A lot has been discussed about former New York Times editor Jill Abramson’s firing, but not much has been heard from Abramson herself, until now. While various reports are trying to figure out why the New York Times fired Abramson so abruptly, other outlets have tried to figure out when the bad blood started.
As we previously reported, Jill Abramson was not present when the New York Times announced to its staffers that they were appointing a new executive editor in Dean Baquet, who is now the first African American to serve as the Times’ executive editor. Some said that her firing was due to questioning why she wasn’t paid equal wages or benefits equal to Times editor Bill Keller. This discovery has sparked a ton of people, mostly other journalists, asking if the job market is still sexist in this day and age.
Fast forward to a little less than a week and now Abramson has decided to speak out at a commencement address at Wake Forest University. For Jill it was the first time she has been seen in the media since her firing. The former New York Times executive editor mentioned that she was tasked to speak to the students about resilience. In an 11-minute speech Abramson met the task with humor and some notable advice for the students, but anything worth noting about the commencement speech came in the form of her insight about how important parents are in the wake of rejection.
“I’m impressed your achievements have attracted so much media attention, as well they should!” she said to much laughter of the graduates before going on.
Not one to shy away from “truth telling,” Abramson mentioned that her recent firing from the New York Times was met with an important call from her sister which reminded her that their father, who was a college drop out, would be just as proud of her achievements, but even prouder to see her bounce back.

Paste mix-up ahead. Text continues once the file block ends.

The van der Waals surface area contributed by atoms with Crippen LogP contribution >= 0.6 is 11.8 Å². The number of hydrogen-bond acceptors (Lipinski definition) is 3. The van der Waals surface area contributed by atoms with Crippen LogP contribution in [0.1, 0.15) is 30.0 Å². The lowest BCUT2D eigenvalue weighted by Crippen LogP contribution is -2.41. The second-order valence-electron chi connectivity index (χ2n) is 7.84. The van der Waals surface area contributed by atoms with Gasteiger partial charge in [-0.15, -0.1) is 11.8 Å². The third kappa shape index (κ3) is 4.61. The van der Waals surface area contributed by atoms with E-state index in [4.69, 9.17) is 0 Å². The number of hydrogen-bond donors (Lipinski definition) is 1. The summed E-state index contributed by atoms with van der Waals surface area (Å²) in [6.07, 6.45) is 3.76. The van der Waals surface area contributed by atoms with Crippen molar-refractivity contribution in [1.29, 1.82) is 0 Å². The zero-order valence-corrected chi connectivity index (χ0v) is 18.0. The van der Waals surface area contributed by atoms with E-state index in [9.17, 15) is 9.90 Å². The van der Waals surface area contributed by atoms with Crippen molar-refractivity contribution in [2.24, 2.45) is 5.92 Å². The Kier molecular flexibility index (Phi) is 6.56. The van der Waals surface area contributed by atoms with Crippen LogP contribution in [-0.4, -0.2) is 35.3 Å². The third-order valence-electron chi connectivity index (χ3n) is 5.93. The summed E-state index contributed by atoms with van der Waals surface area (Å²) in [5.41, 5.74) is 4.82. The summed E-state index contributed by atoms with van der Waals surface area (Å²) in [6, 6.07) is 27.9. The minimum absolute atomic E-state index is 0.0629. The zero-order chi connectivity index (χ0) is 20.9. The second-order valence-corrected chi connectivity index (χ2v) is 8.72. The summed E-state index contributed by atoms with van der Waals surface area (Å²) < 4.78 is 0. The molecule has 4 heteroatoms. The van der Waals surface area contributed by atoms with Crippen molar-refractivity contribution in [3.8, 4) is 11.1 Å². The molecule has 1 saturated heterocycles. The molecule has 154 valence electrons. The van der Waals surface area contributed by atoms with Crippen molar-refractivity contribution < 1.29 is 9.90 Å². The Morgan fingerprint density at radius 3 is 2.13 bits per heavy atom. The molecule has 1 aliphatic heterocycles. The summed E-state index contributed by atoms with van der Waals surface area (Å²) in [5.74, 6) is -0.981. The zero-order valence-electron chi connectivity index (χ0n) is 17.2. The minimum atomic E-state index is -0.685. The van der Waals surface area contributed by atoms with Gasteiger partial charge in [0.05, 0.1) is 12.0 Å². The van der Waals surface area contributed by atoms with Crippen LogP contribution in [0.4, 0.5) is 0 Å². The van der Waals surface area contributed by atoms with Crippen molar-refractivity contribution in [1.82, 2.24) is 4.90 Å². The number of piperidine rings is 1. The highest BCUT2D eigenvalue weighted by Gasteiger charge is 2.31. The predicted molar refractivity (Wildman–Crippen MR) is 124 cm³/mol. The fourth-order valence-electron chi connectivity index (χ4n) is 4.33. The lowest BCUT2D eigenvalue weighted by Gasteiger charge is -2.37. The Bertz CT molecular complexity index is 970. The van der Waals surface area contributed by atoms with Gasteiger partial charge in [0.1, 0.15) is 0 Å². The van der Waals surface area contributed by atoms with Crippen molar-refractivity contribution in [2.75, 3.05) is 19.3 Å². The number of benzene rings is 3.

The journalist went on to relay this message to the students and their immediate situations that they face as new graduates.
“I’m talking to anyone who has been dumped,” she said. “Not gotten the job you really wanted or received those horrible rejection letters from grad school. You know, the sting of losing, or not getting something you badly want. When that happens, show what you are made of.”
When asked for a comment following Abramson’s firing, at the time Jane Mayer, who is a friend and journalist at The New Yorker said:
“I know that Jill cares passionately about great journalism and The New York Times. She works incredibly hard, holds everyone including herself to the highest standards, and is a forceful and fearless advocate. Not everyone is going to like that, but it’s what makes her one of the most talented journalists of our times.”
Aside from the “why” surrounding her firing, everyone wants to know what her next step will be as a free journalist and editor. Abramson admitted, quite humorously, that she had no idea.
“What’s next for me? I don’t know so I’m in exactly the same boat as many of you! Like you, I’m a little scared but also excited.”
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